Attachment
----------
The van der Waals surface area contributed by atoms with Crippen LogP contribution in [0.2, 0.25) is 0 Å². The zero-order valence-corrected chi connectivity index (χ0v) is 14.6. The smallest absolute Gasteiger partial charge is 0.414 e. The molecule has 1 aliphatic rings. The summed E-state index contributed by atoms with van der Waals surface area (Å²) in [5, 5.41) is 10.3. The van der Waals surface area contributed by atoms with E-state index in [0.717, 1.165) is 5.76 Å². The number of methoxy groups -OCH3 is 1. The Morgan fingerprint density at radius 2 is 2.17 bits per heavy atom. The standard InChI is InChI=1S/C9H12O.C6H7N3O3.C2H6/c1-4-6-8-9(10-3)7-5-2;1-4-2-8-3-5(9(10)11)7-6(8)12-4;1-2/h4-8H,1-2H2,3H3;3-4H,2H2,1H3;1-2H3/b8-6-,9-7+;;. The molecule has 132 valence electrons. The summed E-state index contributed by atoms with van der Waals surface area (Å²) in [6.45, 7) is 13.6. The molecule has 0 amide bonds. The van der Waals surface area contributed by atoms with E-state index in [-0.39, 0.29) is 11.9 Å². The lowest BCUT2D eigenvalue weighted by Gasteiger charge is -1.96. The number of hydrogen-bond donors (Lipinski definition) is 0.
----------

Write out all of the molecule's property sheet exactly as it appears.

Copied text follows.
The van der Waals surface area contributed by atoms with Crippen LogP contribution in [0.2, 0.25) is 0 Å². The zero-order valence-corrected chi connectivity index (χ0v) is 14.6. The smallest absolute Gasteiger partial charge is 0.414 e. The molecule has 1 aliphatic rings. The summed E-state index contributed by atoms with van der Waals surface area (Å²) in [5, 5.41) is 10.3. The van der Waals surface area contributed by atoms with E-state index in [0.717, 1.165) is 5.76 Å². The number of methoxy groups -OCH3 is 1. The Morgan fingerprint density at radius 2 is 2.17 bits per heavy atom. The standard InChI is InChI=1S/C9H12O.C6H7N3O3.C2H6/c1-4-6-8-9(10-3)7-5-2;1-4-2-8-3-5(9(10)11)7-6(8)12-4;1-2/h4-8H,1-2H2,3H3;3-4H,2H2,1H3;1-2H3/b8-6-,9-7+;;. The molecule has 132 valence electrons. The summed E-state index contributed by atoms with van der Waals surface area (Å²) in [6.45, 7) is 13.6. The molecule has 0 amide bonds. The van der Waals surface area contributed by atoms with E-state index in [-0.39, 0.29) is 11.9 Å². The lowest BCUT2D eigenvalue weighted by Gasteiger charge is -1.96. The number of hydrogen-bond donors (Lipinski definition) is 0.